‘Just Say No’ to Clinton’s New Anti-Drug Campaign

By Brenda Payton, Opinion Editor, Oakland Tribune, July 16, 1998

The ads are dramatic. A young woman wields a frying pan, smashing an egg and a kitchen clock to represent the destructive nature of heroin. Another ad depicts miniature desks and warns that students as young as fifth graders are using marijuana.

The ad campaign is expensive. The federal government has allocated $195 million for the one-year campaign, and House Speaker Newt Gingrich plans to seek an additional $805 million to extend it four additional years.

The anti-drug campaign was introduced with fanfare; President Bill Clinton said it was designed to “knock America upside the head.’

The campaign, however, will probably be ineffective. At least that’s the opinion of Joel Brown, a Bay Area researcher who has studied the efficacy of drug education programs. Brown is executive director of The Center for Educational Research and Development.

“Unfortunately the president’s program will not serve to educate youth in the ways the research is telling us needs to be done,” Brown said. In fact, he warns that recent studies indicate the approach used in the ads may actually cause psychological disturbances for some young people.

Its a question of credibility. Or rather a credibility gap. Brown says young people routinely observe sanctioned drug consumption, and yet they are told all drugs in any amount are bad. “It’s the difference between “Just Say No’ and their everyday experience where they see a variety of people taking different drugs,” Brown said.

That result is a disconnect for the young people who reject the “Just Say No” (no-use) approach as hypocritical. Sometimes it even inspires them to experiment with drugs to find out for themselves.

Brown discovered the reverse effect of the no-use approach in an extensive study of the DARE program commissioned by the California State Department of Education. That study was never released; Brown believes it was repressed because the conclusion contradicted political rhetoric and government policy.

His findings have since been replicated by two other studies. And back in 1991, the federal General Accounting Office came to a similar conclusion, saying the no-use approach embraced by federal policy had not proven more successful and the failure to examine other approaches could impede the discovery of successful drug education. The GAO recommendations were also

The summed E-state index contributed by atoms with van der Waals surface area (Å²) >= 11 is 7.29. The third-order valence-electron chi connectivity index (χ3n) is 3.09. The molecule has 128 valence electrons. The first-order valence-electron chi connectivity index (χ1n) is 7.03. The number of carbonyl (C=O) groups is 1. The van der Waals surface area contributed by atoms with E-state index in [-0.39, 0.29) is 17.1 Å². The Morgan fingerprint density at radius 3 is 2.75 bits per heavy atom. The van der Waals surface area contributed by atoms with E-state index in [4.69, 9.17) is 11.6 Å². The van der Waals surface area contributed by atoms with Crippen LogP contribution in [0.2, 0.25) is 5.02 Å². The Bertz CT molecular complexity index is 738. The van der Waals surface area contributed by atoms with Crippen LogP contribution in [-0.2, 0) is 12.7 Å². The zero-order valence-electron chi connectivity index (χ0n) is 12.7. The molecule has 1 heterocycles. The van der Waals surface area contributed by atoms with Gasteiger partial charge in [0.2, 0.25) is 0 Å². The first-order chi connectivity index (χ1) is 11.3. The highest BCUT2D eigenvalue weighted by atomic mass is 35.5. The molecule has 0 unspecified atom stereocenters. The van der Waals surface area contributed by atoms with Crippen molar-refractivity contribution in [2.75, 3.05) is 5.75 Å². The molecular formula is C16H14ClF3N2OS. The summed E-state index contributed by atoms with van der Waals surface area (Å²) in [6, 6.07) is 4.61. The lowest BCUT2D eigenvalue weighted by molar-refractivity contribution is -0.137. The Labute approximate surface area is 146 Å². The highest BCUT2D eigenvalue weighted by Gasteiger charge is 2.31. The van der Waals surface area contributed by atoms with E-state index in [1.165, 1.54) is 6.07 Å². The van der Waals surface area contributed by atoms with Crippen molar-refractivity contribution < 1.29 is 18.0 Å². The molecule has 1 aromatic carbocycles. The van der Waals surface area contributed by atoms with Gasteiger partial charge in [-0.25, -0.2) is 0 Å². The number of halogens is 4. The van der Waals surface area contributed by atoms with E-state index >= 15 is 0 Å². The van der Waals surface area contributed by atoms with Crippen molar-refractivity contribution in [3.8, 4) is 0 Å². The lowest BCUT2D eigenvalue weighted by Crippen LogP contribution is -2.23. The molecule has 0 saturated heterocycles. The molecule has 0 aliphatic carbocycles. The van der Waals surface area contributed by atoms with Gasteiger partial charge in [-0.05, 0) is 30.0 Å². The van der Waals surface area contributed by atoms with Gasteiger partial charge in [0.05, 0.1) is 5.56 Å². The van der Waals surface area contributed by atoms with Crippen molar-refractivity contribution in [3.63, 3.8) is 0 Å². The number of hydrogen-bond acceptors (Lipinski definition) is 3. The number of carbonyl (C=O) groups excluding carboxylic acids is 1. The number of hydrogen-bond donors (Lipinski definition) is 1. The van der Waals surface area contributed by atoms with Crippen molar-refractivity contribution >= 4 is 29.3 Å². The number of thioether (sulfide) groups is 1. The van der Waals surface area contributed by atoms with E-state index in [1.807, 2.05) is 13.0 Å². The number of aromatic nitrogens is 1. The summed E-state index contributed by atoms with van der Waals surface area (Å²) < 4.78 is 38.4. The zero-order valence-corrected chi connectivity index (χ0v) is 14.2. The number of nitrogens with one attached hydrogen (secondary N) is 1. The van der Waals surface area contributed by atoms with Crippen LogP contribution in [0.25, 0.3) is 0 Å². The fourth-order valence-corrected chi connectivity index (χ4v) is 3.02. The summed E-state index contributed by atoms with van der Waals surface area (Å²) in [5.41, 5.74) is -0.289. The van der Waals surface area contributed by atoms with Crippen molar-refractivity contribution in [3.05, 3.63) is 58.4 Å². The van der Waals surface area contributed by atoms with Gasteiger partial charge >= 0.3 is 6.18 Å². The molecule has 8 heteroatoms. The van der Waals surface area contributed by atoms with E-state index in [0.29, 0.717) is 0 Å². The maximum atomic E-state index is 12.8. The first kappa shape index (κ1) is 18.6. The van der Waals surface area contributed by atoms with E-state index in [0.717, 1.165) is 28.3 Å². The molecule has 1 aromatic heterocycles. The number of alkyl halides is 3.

“I have never experienced an area of research so politically contentious,” said Brown, who is moving his research away from drug education because of the obstacles. “Researchers are rarely included in these discussions.”

Brown makes it clear he is not an advocate of legalizing drugs or of any kind of drug use. He is a researcher investigating the most effective means of protecting young people from the dangers of drugs. Instead of the “Just Say No,” no-use, egg-frying-in-a-pan approach, Brown’s research found that honest discussion about drugs and their effects had the most impact.

“It’s better to educate youth about the different effects of drugs. Alcohol is not the same as heroin which is not the same as marijuana. To teach kids that they are all equally bad does a disservice to them and to us. It causes cognitive dissonance and can be the basis for serious disturbance,” he said.

He points out the no-use method excludes the young people who need drug education most. “What happens? The kids with the drug problems are the first to get kicked out of school. We need to help those with a problem.” Further, he points out the absurdity of designing drug education for all young people based on the problems of the minority who get into trouble with

‘How many kids are we going to allow to fall into dysfunction or harm because of a drug problem they can’t get help for or because they misused drugs because of a lack of information? It’s sad. We’ve already learned the tactics used in the president’s ad campaigns are ineffective and can be harmful.”

Copyright Oakland Tribune 1998